Do you have a friend or relative who’s always complaining about bug bites at outdoor events, even when everyone else around them seems untroubled? Or maybe you’re the one who feels like you’ve served up the mosquito bite buffet whenever you spend time outside in the summer. It might seem like it’s all an illusion, but these human “mosquito magnets” really do exist, and they possess certain specific qualities that make them especially delicious to pesky biting bugs.
An estimated 20% of people fit this description, suffering a higher percentage of bites than their more fortunate neighbors sharing the same space. There is evidence that individuals who produce more of certain chemicals in their skin like lactic acid, acetone, and estradiol make them more appealing to mosquitoes. Interesting fact: only female mosquitoes bite, and the reaction is actually caused by an immunologic response to proteins in their saliva.
Since mosquitoes rely on CO2 as the principle means of zeroing in on potential targets, they also may be drawn to individuals with higher metabolic rates who produce higher levels of carbon dioxide. Pregnant woman and overweight individuals may be especially susceptible to bites because of their high metabolic rates and warmer body temperatures.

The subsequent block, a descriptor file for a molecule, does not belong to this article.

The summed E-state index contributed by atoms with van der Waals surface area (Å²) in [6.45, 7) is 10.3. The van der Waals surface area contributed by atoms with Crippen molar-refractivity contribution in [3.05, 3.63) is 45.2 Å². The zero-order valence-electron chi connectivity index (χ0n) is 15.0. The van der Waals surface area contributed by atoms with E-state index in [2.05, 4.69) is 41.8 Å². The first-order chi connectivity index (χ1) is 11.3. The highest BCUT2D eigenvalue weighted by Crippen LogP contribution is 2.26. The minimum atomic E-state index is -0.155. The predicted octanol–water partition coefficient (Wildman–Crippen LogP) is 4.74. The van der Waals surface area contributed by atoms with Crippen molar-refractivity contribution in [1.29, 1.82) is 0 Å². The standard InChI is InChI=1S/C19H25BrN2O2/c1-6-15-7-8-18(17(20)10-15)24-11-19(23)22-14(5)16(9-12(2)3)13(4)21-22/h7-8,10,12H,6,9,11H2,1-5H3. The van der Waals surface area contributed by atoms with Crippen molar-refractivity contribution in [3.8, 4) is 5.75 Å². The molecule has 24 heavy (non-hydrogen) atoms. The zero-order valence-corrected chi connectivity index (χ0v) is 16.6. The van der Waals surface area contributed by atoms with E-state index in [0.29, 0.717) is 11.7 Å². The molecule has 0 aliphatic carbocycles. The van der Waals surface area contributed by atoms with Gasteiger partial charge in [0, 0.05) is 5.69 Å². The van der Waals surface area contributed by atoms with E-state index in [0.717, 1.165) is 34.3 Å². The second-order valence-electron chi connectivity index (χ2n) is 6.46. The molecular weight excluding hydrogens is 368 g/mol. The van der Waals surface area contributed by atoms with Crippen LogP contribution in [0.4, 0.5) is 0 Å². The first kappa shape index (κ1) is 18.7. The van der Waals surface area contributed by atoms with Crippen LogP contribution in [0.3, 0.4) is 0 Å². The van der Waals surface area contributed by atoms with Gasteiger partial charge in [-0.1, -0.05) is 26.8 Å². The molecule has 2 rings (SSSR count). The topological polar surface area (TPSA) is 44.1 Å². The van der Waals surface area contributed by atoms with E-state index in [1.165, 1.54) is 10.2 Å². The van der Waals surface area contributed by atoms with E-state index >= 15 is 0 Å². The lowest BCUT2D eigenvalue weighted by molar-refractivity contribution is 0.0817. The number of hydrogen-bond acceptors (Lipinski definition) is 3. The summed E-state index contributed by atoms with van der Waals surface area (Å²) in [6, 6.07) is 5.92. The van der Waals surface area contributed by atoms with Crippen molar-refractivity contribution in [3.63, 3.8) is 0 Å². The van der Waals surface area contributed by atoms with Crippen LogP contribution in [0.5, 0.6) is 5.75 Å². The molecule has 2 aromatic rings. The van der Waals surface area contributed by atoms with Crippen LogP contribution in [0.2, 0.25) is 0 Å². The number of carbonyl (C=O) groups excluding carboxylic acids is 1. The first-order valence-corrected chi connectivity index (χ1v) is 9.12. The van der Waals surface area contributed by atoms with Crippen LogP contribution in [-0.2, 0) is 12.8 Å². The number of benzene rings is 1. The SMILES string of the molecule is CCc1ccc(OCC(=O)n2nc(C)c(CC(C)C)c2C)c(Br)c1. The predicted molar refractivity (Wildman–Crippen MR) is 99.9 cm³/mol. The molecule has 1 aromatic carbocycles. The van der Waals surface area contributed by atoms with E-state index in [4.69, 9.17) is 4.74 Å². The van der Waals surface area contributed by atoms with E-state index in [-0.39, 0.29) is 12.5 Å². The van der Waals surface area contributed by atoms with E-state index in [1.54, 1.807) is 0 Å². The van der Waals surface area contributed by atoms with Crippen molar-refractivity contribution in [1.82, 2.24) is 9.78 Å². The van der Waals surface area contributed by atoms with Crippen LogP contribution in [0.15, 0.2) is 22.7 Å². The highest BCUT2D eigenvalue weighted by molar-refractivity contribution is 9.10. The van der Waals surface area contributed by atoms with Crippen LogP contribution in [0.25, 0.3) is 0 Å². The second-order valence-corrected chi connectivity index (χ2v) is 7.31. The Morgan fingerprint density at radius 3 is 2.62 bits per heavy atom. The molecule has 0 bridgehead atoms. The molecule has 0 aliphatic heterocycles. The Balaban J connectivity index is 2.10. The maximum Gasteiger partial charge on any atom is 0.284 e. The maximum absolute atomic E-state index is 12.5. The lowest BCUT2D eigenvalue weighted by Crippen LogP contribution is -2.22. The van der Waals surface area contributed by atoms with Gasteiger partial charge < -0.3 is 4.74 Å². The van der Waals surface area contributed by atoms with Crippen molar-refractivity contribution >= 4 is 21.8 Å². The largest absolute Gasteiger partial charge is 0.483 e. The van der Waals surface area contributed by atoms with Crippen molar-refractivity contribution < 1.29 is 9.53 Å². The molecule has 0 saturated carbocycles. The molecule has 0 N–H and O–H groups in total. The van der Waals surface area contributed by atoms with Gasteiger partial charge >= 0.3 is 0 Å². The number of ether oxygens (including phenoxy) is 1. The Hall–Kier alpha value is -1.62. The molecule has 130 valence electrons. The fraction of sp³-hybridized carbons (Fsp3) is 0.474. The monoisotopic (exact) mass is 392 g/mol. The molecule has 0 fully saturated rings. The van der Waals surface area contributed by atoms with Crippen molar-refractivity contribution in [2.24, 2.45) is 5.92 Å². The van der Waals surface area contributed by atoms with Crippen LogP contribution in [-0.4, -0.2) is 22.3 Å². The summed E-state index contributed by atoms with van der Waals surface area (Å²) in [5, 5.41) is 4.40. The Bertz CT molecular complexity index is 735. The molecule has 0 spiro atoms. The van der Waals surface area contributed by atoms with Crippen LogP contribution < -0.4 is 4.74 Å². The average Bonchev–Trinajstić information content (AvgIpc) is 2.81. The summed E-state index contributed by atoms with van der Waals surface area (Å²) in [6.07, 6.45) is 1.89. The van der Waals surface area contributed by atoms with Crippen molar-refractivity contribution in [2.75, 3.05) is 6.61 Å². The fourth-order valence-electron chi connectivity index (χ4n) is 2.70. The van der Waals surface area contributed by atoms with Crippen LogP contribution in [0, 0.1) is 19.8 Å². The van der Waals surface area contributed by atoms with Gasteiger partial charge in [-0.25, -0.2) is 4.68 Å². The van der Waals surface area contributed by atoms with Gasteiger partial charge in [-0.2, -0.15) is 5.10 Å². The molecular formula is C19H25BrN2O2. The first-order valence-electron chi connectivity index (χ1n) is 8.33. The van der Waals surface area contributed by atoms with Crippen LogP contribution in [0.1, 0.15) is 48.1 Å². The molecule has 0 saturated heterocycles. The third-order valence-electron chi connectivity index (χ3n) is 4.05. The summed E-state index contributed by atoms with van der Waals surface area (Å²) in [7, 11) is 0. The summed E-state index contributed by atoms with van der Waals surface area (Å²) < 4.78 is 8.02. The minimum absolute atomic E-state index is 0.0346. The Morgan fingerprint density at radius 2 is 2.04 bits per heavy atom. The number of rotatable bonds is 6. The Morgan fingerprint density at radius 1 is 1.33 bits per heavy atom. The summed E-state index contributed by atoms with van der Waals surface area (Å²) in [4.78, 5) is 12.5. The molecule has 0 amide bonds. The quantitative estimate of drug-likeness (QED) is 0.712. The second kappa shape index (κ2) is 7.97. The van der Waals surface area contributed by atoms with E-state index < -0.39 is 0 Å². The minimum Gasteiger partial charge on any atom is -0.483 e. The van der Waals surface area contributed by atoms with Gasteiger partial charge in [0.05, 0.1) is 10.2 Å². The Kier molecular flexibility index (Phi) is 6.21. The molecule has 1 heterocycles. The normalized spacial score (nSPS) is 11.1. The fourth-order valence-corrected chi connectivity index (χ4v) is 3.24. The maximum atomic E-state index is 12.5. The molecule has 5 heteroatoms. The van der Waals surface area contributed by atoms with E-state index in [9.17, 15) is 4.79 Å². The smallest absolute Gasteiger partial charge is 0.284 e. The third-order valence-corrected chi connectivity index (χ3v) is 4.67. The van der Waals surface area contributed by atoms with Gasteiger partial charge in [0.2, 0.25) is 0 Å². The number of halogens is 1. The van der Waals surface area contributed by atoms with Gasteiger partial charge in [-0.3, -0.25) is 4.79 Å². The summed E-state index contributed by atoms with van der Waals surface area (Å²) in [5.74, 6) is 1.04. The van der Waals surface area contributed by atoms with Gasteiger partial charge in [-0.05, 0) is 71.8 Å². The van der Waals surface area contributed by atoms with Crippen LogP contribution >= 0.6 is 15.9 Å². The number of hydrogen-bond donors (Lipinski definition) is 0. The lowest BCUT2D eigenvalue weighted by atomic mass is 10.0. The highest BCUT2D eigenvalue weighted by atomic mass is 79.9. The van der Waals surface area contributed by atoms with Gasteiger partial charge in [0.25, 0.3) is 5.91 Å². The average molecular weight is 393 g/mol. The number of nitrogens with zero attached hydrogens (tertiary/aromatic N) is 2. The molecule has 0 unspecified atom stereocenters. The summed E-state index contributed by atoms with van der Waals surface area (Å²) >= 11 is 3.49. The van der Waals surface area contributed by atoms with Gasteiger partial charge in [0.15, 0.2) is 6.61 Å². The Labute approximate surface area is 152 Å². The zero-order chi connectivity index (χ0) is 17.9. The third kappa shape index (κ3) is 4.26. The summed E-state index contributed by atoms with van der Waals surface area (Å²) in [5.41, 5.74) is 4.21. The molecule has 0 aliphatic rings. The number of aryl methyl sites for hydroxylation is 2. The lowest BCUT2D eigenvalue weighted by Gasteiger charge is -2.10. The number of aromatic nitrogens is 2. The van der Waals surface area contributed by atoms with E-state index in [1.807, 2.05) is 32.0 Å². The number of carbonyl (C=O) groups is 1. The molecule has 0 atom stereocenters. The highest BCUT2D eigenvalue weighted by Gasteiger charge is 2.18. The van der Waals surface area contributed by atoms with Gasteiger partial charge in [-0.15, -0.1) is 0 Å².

While certain humans are preternaturally tastier to mosquitoes than others, there are certain things that everyone can do to minimize the appeal factor. Try to avoid scented soaps and shampoos – there is evidence that this contributes to a higher rate of attraction. Children may also be more attractive to mosquitoes, so make sure they apply some sort of repellant.
If you are one of the unlucky mosquito magnets, here are some additional tips for prevention:
- Try to avoid or remove standing water when spending time outdoors – it’s a breeding ground for mosquitoes!
- DEET-containing repellants with concentrations of 10-30% for adults and <10% for children
- DEET is better absorbed when applied with sunscreen but sunscreen loses efficacy when used with DEET, so apply DEET after sunscreen has dried
- Gear and clothing pre-treated with permethrin
- Staying inside during dawn and dusk when insects are most likely to bite